Attendees at a Green Summit held by Michigan’s Oakland County Planning and Development Services department were unable to tour the county’s “green” showpiece, an 800-square-foot solar-powered house built at a cost of $900,000, because water pipes burst and flooded the home when the solar power units couldn’t keep the internal water from freezing.
The flooding was reported May 15, although it was unclear when the bursting actually took place.
“We are pleased that the ALOeTERRA house has found a home in Troy where people can see that a well-designed, sustainable house can be a reasonable choice,” Joseph Veryser, associate dean of the College of Architecture and Design at Michigan’s Lawrence Technological University, told the press in April 2008.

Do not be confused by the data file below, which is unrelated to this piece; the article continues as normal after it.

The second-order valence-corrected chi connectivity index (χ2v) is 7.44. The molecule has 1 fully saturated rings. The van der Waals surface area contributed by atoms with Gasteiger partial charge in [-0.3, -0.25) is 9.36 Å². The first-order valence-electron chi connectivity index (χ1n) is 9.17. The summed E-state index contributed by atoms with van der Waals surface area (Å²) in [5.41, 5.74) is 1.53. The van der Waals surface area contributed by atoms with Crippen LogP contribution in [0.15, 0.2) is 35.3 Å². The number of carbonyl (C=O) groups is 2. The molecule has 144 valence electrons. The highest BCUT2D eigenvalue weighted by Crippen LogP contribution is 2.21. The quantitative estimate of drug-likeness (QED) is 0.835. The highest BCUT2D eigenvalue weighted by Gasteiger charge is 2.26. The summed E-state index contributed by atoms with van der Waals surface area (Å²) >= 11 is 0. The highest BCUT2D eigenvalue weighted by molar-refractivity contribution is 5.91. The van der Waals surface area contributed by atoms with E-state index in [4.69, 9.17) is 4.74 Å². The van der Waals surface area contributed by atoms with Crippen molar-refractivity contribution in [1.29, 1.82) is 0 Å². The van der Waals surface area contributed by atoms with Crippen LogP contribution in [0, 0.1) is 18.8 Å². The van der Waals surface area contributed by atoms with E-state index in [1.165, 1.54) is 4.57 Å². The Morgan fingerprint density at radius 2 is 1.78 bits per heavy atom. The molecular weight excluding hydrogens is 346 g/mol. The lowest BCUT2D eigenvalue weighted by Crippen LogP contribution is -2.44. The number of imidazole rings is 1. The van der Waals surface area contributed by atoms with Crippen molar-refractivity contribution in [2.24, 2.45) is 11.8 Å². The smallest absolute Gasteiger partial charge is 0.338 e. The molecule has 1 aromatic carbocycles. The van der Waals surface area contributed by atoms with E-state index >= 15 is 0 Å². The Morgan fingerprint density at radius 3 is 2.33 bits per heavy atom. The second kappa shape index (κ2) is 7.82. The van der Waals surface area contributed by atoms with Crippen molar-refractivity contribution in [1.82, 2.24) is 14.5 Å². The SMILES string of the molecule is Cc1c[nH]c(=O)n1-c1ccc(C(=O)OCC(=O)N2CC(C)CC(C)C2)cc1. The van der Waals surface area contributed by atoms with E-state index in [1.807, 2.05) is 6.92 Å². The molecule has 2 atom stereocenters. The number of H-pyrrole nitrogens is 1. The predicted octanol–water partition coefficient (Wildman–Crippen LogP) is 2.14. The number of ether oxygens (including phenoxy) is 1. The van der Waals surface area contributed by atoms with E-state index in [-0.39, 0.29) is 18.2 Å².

“A small house in the City of Troy is going to mark the beginning of a new kind. A pragmatic solution to use solar energy in homes, the house is going to be rebuilt at the community centre as a centre for recreation activities in order to make people understand the available environmentally friendly building techniques and technologies along with energy conservation,” the Ecofriend environmental group promised last year on its Web site.
Instead, construction crews will have to pump out the water and repair extensive damage before going back to the drawing board.
James M. Taylor ([email protected]) is a senior fellow of The Heartland Institute and managing editor of Environment & Climate News.